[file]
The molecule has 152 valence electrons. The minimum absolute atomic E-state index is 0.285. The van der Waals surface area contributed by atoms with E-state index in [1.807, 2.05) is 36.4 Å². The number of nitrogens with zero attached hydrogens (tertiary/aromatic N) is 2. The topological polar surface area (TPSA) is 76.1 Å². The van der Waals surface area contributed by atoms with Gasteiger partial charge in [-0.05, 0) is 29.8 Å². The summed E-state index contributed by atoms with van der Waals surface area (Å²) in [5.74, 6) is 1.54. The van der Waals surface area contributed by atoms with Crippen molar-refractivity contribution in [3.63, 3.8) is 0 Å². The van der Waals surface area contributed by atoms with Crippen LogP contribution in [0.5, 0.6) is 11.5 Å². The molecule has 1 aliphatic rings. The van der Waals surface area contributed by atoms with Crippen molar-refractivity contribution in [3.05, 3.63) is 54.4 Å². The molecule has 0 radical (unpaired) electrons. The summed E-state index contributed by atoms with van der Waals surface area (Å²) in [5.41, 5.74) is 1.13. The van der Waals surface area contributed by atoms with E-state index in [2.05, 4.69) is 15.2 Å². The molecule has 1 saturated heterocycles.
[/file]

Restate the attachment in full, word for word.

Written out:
The molecule has 152 valence electrons. The minimum absolute atomic E-state index is 0.285. The van der Waals surface area contributed by atoms with E-state index in [1.807, 2.05) is 36.4 Å². The number of nitrogens with zero attached hydrogens (tertiary/aromatic N) is 2. The topological polar surface area (TPSA) is 76.1 Å². The van der Waals surface area contributed by atoms with Gasteiger partial charge in [-0.05, 0) is 29.8 Å². The summed E-state index contributed by atoms with van der Waals surface area (Å²) in [5.74, 6) is 1.54. The van der Waals surface area contributed by atoms with Crippen molar-refractivity contribution in [3.63, 3.8) is 0 Å². The van der Waals surface area contributed by atoms with Crippen LogP contribution in [0.5, 0.6) is 11.5 Å². The molecule has 1 aliphatic rings. The van der Waals surface area contributed by atoms with Crippen molar-refractivity contribution in [3.05, 3.63) is 54.4 Å². The molecule has 0 radical (unpaired) electrons. The summed E-state index contributed by atoms with van der Waals surface area (Å²) in [5.41, 5.74) is 1.13. The van der Waals surface area contributed by atoms with E-state index in [2.05, 4.69) is 15.2 Å². The molecule has 1 saturated heterocycles.